Wilmer Font: At first glance, it is hard to believe the 6-foot-4 Font is just 17-years-old. Born in May of 1990, Font's body and fastball are both well developed for his age. Inconsistent command and control caused Font to have a 4.53 ERA in his first professional season, but he displayed the tools that make him a candidate to be a future front-line starter. Font's fastball ranged anywhere between 90-98 MPH and consistently sat in the mid-90's. His changeup has a long way to go, but it currently rates as his second best pitch. Font's curveball remains a work-in-progress and he struggled to consistently get on top of it with the Rookie level AZL Rangers.

Closest to Majors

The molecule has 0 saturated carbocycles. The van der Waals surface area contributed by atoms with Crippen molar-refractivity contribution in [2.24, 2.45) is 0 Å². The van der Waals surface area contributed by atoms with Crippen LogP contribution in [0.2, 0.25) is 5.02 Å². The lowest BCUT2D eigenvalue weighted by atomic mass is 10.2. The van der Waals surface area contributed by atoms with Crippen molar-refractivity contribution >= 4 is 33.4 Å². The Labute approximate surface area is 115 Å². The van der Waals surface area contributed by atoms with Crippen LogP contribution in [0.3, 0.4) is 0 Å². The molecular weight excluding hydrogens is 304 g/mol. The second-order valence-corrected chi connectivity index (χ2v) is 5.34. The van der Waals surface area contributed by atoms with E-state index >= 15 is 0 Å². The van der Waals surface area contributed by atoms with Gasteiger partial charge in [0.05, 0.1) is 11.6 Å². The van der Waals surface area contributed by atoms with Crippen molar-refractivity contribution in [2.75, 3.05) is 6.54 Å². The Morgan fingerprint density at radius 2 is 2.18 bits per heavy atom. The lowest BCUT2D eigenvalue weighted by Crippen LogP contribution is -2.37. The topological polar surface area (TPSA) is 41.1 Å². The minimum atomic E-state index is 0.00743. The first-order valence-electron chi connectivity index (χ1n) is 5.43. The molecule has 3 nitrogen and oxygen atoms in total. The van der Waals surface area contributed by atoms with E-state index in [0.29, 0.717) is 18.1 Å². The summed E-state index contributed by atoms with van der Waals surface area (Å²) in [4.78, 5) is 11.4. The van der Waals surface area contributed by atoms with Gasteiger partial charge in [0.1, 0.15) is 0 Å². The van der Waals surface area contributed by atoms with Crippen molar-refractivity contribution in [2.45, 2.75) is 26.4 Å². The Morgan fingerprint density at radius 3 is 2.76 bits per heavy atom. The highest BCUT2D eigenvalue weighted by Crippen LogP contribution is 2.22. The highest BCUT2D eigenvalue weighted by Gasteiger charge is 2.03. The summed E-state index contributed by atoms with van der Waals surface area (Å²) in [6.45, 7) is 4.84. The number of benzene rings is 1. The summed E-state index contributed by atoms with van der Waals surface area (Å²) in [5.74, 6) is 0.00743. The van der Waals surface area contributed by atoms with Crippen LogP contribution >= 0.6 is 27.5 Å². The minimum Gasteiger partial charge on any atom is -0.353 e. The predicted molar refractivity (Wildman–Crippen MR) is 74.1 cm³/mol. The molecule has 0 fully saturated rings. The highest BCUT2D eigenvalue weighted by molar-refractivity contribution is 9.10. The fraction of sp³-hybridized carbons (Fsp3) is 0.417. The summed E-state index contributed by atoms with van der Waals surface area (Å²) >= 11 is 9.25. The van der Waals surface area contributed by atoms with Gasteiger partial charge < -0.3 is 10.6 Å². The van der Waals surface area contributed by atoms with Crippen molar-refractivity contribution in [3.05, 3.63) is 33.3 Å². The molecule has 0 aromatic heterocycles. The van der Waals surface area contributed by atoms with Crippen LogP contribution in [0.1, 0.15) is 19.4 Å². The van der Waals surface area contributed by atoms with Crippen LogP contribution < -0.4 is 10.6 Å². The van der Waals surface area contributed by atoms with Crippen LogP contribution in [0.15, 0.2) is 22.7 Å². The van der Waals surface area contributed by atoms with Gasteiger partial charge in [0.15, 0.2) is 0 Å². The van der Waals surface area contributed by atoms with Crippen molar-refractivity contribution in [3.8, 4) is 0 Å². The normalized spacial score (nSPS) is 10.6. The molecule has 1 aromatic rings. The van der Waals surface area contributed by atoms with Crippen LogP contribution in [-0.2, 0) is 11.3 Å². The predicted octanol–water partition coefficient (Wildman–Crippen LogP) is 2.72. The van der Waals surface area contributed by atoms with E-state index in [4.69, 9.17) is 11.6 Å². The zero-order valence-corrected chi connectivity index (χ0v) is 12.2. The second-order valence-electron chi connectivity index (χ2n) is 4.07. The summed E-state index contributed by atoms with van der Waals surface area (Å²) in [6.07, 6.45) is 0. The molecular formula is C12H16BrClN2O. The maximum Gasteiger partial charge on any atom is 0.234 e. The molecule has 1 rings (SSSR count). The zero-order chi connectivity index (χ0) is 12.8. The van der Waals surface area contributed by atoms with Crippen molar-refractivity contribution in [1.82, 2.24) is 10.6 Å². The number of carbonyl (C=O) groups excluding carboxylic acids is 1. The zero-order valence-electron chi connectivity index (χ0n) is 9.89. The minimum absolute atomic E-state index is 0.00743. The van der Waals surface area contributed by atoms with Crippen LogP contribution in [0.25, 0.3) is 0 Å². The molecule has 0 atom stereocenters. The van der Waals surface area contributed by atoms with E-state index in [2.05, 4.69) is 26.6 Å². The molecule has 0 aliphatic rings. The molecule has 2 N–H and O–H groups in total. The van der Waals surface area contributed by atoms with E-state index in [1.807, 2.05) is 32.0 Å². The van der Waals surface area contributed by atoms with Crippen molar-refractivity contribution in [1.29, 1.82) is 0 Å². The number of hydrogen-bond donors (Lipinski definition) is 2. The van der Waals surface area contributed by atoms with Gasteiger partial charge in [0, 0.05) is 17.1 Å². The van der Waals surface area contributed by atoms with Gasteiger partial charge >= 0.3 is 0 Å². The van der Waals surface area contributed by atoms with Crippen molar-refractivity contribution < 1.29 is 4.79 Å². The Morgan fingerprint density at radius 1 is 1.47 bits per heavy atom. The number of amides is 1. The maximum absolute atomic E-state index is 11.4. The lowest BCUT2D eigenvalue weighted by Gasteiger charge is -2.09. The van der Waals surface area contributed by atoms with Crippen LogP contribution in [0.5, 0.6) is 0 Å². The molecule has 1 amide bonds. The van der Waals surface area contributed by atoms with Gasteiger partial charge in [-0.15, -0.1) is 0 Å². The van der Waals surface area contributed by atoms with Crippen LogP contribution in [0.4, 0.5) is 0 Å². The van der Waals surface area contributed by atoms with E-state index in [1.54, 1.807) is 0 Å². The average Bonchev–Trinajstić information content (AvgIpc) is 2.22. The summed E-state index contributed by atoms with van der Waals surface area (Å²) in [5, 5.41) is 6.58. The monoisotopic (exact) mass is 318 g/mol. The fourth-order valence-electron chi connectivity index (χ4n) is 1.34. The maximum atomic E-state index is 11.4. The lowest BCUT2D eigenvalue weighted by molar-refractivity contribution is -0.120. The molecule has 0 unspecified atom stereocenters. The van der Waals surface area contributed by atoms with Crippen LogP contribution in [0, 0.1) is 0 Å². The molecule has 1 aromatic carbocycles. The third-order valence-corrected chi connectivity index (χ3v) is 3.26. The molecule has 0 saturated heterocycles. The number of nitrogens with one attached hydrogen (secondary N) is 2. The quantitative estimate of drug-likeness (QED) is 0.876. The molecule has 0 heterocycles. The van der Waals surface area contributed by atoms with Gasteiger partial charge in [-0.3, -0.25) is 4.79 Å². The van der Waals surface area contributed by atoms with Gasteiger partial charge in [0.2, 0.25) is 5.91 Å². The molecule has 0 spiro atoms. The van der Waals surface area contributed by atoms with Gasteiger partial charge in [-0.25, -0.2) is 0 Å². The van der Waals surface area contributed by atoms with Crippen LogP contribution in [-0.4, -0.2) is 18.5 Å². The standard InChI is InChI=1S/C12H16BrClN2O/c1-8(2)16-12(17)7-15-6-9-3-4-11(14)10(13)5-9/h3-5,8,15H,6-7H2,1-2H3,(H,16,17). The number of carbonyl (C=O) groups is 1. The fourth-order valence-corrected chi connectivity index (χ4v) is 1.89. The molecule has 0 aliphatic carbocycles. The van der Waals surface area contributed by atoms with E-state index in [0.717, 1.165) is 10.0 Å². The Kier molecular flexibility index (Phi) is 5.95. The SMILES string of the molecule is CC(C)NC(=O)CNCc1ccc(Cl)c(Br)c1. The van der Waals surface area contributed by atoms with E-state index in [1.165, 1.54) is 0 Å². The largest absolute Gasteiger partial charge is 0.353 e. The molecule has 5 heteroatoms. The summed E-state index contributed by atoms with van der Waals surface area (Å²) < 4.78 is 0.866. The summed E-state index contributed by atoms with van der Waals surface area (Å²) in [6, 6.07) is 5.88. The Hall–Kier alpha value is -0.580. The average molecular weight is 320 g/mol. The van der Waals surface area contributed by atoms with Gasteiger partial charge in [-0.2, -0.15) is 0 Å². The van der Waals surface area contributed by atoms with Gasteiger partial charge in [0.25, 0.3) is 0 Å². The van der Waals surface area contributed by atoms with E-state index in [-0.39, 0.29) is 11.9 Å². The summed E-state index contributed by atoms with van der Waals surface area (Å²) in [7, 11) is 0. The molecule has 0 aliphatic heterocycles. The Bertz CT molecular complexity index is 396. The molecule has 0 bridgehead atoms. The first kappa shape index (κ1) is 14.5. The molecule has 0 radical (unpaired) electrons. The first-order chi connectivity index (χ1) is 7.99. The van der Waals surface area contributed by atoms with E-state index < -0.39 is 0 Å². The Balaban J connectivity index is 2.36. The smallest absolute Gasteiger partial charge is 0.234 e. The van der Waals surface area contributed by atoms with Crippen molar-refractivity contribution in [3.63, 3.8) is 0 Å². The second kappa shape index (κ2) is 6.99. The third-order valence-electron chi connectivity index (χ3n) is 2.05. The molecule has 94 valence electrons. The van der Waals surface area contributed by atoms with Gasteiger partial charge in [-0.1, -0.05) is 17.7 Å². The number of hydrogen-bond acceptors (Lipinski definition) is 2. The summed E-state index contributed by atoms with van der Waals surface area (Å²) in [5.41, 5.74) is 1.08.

Armando Galarraga: Up until this season's Texas League All-Star break, Galarraga had been classified as a disappointment since being acquired in the Alfonso Soriano trade in December 2005. The native of Venezuela went 1-10 while battling with arm fatigue in 2006 and then posted a 5.40 ERA in the first half of '07. Coming out of the All-Star break, Galarraga suddenly turned into the player the Rangers thought they were acquiring. The 25-year-old, who had been working in the upper-80's, sat in the 91-94 range with his power sinker. His slider – which has always been an average-average pitch – continued to complement his fastball. Galarraga's changeup will decide what role he works out of in the majors. If he is able to stay healthy, Galarraga should at least have a solid career out of the bullpen with a power sinker-slider combination. If he is able to develop his changeup, he could become a middle-to-back of the rotation starter.